4 Some of the Cronulla situation is an ‘only in Sydney’ thing, with aspects that are unique to Sydney and its local cultures, history, media and politics. Indeed the more I read about the various factors and views, the more it strikes me how very Sydney-centric so much of it is.
It is hard to see the same sort of thing happening in Brisbane, or (at least from my experience and knowledge of them) in any other city in Australia. That’s not to say that everywhere else in Australia is all sweetness and light – I know of some regional towns where the racial atmosphere is pretty poisonous, usually involving resentment and antagonism towards and from Aboriginal people, rather than migrants. EDIT: Have thought some more and changed my mind on this – there are certainly some key factors to this particular situation that are unique to Sydney, but the same sort of thing could happen in plenty of other places in Australia, if people let it.
5 It is obvious that talkback radio and other media have played a role in inflaming this problem – over a long period of time, not just the last week or so. This is another aspect that has uniquely Sydney components. Compared to the talkback I hear (and have occasionally participated in) in other Australian cities, talkback radio in Sydney (to my ears at least) seems far more prone to foam at the mouth, unashamedly and quite deliberately aiming at tapping into people’s inner-bigot, and more interested in reinforcing and validating ignorance than dispelling it. I say this not to have an easy shot at the media, but to flag one of its dilemmas (and indeed one of the dilemmas of democracy and politics too). If you want to attract attention, whether for ratings, sales or votes, there is no doubt that conflict and fear rates way better than peace and harmony.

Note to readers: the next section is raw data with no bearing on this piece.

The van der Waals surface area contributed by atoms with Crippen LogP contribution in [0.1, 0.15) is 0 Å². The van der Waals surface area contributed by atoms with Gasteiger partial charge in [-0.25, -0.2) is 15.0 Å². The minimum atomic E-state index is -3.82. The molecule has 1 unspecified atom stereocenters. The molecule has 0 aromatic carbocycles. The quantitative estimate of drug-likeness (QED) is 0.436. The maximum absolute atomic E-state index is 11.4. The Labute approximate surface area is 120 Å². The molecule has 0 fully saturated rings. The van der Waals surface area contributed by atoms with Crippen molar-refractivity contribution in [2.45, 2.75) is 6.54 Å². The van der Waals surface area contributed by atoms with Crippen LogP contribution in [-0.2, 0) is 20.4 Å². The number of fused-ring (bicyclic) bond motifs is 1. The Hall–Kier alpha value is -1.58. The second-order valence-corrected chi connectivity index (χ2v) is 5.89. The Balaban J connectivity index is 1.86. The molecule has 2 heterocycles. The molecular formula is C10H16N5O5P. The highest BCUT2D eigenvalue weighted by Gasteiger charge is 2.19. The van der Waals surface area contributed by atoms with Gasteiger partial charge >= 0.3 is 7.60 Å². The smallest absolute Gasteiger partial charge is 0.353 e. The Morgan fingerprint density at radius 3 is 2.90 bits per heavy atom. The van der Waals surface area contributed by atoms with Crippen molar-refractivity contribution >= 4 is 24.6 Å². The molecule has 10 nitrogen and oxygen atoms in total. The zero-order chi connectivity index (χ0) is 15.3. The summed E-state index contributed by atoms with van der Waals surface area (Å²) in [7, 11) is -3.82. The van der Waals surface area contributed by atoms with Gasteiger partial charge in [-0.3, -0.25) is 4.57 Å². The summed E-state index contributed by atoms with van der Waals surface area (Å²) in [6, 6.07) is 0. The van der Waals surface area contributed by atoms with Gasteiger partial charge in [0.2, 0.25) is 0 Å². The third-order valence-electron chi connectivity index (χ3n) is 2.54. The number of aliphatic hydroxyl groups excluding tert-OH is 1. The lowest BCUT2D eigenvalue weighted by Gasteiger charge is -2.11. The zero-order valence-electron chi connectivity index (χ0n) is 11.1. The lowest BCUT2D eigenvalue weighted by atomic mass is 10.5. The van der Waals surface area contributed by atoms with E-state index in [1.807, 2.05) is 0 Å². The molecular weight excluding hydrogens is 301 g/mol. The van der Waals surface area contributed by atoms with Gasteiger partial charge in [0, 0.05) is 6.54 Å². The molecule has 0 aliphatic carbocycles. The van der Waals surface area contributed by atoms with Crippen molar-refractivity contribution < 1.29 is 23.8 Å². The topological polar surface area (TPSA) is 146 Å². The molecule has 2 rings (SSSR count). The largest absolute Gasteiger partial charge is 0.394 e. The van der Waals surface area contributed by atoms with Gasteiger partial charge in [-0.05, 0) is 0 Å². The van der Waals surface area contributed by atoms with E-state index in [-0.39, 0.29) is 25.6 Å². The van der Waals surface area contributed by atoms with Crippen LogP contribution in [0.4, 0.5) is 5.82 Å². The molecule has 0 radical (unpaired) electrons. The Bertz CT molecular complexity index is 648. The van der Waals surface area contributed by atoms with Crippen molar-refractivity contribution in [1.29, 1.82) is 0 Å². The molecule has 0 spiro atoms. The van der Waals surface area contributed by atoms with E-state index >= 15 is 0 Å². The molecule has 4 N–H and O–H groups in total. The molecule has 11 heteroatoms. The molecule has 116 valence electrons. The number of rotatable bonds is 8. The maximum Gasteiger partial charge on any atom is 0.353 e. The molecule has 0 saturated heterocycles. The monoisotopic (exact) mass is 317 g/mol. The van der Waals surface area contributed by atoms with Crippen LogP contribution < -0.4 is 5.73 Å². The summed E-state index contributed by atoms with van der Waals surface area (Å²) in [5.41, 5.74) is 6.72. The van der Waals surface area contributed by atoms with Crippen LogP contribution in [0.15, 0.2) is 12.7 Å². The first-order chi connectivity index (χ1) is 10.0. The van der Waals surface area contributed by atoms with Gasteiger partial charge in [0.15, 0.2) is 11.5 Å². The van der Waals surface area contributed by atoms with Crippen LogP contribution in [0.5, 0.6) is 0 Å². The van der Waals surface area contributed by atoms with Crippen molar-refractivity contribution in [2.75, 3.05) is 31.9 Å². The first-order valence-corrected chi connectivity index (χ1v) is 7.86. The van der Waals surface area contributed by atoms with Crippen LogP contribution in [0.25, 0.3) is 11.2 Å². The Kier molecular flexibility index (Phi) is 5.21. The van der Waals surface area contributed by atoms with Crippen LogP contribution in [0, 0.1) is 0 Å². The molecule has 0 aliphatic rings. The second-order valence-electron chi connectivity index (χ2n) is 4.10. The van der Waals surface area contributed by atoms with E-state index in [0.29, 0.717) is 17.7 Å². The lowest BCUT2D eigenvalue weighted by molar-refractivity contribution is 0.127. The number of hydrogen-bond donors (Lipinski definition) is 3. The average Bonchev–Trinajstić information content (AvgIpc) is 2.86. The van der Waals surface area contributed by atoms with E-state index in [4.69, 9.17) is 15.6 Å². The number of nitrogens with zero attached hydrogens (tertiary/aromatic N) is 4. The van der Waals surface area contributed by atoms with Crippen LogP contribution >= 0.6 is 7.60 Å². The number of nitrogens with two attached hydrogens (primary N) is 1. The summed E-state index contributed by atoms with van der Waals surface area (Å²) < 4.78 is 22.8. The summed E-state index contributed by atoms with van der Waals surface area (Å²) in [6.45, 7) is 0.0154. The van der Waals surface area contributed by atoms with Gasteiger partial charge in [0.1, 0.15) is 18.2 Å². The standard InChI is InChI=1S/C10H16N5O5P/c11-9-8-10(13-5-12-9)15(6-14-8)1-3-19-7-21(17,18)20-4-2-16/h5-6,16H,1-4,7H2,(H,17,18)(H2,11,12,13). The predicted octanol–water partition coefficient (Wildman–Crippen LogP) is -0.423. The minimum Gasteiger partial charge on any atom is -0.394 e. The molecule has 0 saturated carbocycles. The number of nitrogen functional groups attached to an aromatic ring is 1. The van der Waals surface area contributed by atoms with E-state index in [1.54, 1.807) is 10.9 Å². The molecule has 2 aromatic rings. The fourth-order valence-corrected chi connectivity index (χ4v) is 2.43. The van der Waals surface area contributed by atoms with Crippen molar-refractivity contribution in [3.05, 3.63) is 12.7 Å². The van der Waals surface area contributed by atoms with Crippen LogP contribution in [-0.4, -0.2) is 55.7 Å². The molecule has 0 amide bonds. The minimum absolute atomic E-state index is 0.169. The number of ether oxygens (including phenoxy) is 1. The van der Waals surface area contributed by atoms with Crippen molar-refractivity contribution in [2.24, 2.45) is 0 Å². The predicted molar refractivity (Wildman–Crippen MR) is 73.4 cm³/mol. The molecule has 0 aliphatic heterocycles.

The same dilemmas exist on a smaller scale on blogs and websites, as well as all the other mechanisms for disseminating and expressing views. Freedom of speech is essential to democracy, especially given the narrow focus and agendas of the mainstream media. However, there is no doubt that they can also be a means for vilification even more vociferous and extreme than would be feasible in the mainstream media. Censorship can’t and shouldn’t counter this, and people need to be able to speak strongly against things they oppose. However, we do need to regularly remind ourselves of the potential for political rhetoric from both left and right to inflame and divide, and to reinforce and entrench prejudice, rather than help overcome it. I can’t see an easy solution to this dilemma, but one none the less needs to be conscious that it exists.